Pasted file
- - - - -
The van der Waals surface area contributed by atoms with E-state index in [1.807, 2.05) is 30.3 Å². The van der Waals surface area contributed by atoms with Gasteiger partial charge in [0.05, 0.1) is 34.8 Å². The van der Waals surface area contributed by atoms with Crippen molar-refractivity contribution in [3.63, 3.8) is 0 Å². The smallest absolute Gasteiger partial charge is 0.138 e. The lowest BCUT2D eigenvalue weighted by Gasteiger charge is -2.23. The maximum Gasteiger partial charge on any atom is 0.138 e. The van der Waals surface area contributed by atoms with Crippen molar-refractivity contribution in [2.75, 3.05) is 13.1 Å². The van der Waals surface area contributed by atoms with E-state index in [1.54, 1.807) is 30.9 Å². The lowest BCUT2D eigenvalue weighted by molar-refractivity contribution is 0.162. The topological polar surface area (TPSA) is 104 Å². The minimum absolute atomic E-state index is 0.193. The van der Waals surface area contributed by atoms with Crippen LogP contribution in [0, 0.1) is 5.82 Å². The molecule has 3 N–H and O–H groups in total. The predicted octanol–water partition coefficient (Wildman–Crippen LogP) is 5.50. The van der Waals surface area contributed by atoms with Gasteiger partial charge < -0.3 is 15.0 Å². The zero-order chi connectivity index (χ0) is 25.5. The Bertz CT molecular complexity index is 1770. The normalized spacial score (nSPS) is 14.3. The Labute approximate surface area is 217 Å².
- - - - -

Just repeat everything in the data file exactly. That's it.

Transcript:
The van der Waals surface area contributed by atoms with E-state index in [1.807, 2.05) is 30.3 Å². The van der Waals surface area contributed by atoms with Gasteiger partial charge in [0.05, 0.1) is 34.8 Å². The van der Waals surface area contributed by atoms with Crippen molar-refractivity contribution in [3.63, 3.8) is 0 Å². The smallest absolute Gasteiger partial charge is 0.138 e. The lowest BCUT2D eigenvalue weighted by Gasteiger charge is -2.23. The maximum Gasteiger partial charge on any atom is 0.138 e. The van der Waals surface area contributed by atoms with Crippen molar-refractivity contribution in [2.75, 3.05) is 13.1 Å². The van der Waals surface area contributed by atoms with E-state index in [1.54, 1.807) is 30.9 Å². The lowest BCUT2D eigenvalue weighted by molar-refractivity contribution is 0.162. The topological polar surface area (TPSA) is 104 Å². The minimum absolute atomic E-state index is 0.193. The van der Waals surface area contributed by atoms with Crippen LogP contribution in [0, 0.1) is 5.82 Å². The molecule has 3 N–H and O–H groups in total. The predicted octanol–water partition coefficient (Wildman–Crippen LogP) is 5.50. The van der Waals surface area contributed by atoms with Gasteiger partial charge < -0.3 is 15.0 Å². The zero-order chi connectivity index (χ0) is 25.5. The Bertz CT molecular complexity index is 1770. The normalized spacial score (nSPS) is 14.3. The Labute approximate surface area is 217 Å².